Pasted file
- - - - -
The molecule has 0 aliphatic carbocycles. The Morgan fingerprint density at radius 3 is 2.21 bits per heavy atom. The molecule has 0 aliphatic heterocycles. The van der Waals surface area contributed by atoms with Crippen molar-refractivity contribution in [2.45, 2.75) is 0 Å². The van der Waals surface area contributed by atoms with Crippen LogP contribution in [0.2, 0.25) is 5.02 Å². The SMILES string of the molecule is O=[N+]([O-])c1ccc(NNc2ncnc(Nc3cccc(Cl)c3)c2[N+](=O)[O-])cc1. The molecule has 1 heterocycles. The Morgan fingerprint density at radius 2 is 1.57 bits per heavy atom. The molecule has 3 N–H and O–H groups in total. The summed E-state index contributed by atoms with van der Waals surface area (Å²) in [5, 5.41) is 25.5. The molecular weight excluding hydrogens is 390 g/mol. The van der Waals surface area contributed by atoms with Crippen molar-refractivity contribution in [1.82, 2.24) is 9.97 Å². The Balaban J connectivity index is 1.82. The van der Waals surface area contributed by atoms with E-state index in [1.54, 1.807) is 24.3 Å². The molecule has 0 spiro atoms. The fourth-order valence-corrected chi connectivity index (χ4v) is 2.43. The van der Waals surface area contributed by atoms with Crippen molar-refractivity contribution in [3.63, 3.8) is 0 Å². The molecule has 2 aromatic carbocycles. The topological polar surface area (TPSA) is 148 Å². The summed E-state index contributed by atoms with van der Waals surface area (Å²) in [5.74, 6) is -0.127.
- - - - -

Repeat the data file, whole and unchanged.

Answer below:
The molecule has 0 aliphatic carbocycles. The Morgan fingerprint density at radius 3 is 2.21 bits per heavy atom. The molecule has 0 aliphatic heterocycles. The van der Waals surface area contributed by atoms with Crippen molar-refractivity contribution in [2.45, 2.75) is 0 Å². The van der Waals surface area contributed by atoms with Crippen LogP contribution in [0.2, 0.25) is 5.02 Å². The SMILES string of the molecule is O=[N+]([O-])c1ccc(NNc2ncnc(Nc3cccc(Cl)c3)c2[N+](=O)[O-])cc1. The molecule has 1 heterocycles. The Morgan fingerprint density at radius 2 is 1.57 bits per heavy atom. The molecule has 3 N–H and O–H groups in total. The summed E-state index contributed by atoms with van der Waals surface area (Å²) in [5, 5.41) is 25.5. The molecular weight excluding hydrogens is 390 g/mol. The van der Waals surface area contributed by atoms with Crippen molar-refractivity contribution in [1.82, 2.24) is 9.97 Å². The Balaban J connectivity index is 1.82. The van der Waals surface area contributed by atoms with E-state index in [1.54, 1.807) is 24.3 Å². The molecule has 0 spiro atoms. The fourth-order valence-corrected chi connectivity index (χ4v) is 2.43. The van der Waals surface area contributed by atoms with Crippen molar-refractivity contribution in [3.63, 3.8) is 0 Å². The molecule has 2 aromatic carbocycles. The topological polar surface area (TPSA) is 148 Å². The summed E-state index contributed by atoms with van der Waals surface area (Å²) in [5.74, 6) is -0.127.